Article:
Eli Lake reports that Israel played a role in developing the initiative to disarm Syria’s chemical weapons in 2013. Former Israeli ambassador to the United States claims, in a new book, that the plan originated in the Israeli government. A senior US official (yes, another anonymous one) says that the US and Russia were discussing the possibility before the Israeli proposal.
Whatever the details, removing Syria’s chemical arsenal was a win for the Israeli government. Syria had developed chemical weapons in response to Israel’s nuclear arsenal, so that removal assured Israeli military dominance in the region.
It has seemed to me from when US Secretary of State Kerry answered a reporter’s question by saying Bashar al-Assad could give up his chemical weapons and Russian Foreign Minister Sergei Lavrov jumped in and said, in effect, “Let’s do it!” that there had to have been some coordination previously. I came close to saying that here and here and have probably said it explicitly on Twitter.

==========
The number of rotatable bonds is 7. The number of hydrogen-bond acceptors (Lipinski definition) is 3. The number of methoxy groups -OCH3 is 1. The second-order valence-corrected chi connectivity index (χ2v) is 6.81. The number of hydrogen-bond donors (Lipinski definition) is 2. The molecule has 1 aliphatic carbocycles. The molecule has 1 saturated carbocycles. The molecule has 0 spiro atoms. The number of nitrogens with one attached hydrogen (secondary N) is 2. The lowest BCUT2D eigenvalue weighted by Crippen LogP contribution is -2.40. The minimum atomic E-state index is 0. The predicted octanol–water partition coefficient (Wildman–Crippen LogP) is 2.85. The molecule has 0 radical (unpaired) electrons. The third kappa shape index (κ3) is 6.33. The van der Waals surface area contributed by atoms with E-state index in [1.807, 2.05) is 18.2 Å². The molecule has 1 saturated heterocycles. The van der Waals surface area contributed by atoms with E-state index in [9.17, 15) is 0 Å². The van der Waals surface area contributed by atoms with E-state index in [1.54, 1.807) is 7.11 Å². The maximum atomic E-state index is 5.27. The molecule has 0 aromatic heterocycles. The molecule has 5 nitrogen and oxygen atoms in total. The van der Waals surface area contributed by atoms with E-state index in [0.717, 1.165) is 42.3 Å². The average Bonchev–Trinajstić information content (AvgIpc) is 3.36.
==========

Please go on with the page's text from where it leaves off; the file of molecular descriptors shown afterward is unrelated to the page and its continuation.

Criticism of President Barack Obama for taking the offer of disarmament instead of holding onto his “red line” comment about chemical weapons use seems to be overtaking the consideration of partially disarming one of the parties to the Syrian civil war. Diplomacy consists of finding conditions that provide some positive outcome for all parties. There is far more to diplomacy than “Bomb, bomb, bomb” the latest enemy. Disarming Syria’s cw was by far the better choice.
Photo from Globe and Mail, September 11, 2013.by